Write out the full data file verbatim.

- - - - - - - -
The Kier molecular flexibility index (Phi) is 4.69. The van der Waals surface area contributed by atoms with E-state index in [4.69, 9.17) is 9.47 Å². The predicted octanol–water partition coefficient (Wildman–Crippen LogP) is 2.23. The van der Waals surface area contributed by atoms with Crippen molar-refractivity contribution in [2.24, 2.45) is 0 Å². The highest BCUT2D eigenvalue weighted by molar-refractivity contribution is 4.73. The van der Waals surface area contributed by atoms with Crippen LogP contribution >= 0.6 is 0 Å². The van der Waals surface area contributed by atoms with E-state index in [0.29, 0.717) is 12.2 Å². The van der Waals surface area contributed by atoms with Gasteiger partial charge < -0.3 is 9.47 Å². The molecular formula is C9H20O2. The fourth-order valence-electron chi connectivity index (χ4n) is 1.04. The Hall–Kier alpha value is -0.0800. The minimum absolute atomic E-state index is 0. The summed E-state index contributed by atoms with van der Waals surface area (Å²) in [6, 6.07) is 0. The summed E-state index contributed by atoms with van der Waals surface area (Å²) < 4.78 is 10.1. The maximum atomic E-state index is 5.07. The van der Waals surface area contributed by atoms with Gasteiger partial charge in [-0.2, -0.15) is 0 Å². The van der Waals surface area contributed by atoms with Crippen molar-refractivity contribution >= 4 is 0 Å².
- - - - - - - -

The Kier molecular flexibility index (Phi) is 4.69. The van der Waals surface area contributed by atoms with E-state index in [4.69, 9.17) is 9.47 Å². The predicted octanol–water partition coefficient (Wildman–Crippen LogP) is 2.23. The van der Waals surface area contributed by atoms with Crippen molar-refractivity contribution in [2.24, 2.45) is 0 Å². The highest BCUT2D eigenvalue weighted by molar-refractivity contribution is 4.73. The van der Waals surface area contributed by atoms with Crippen LogP contribution >= 0.6 is 0 Å². The van der Waals surface area contributed by atoms with E-state index in [0.29, 0.717) is 12.2 Å². The van der Waals surface area contributed by atoms with Gasteiger partial charge < -0.3 is 9.47 Å². The molecular formula is C9H20O2. The fourth-order valence-electron chi connectivity index (χ4n) is 1.04. The Hall–Kier alpha value is -0.0800. The minimum absolute atomic E-state index is 0. The summed E-state index contributed by atoms with van der Waals surface area (Å²) in [6, 6.07) is 0. The summed E-state index contributed by atoms with van der Waals surface area (Å²) < 4.78 is 10.1. The maximum atomic E-state index is 5.07. The van der Waals surface area contributed by atoms with Gasteiger partial charge in [-0.2, -0.15) is 0 Å². The van der Waals surface area contributed by atoms with Crippen molar-refractivity contribution >= 4 is 0 Å².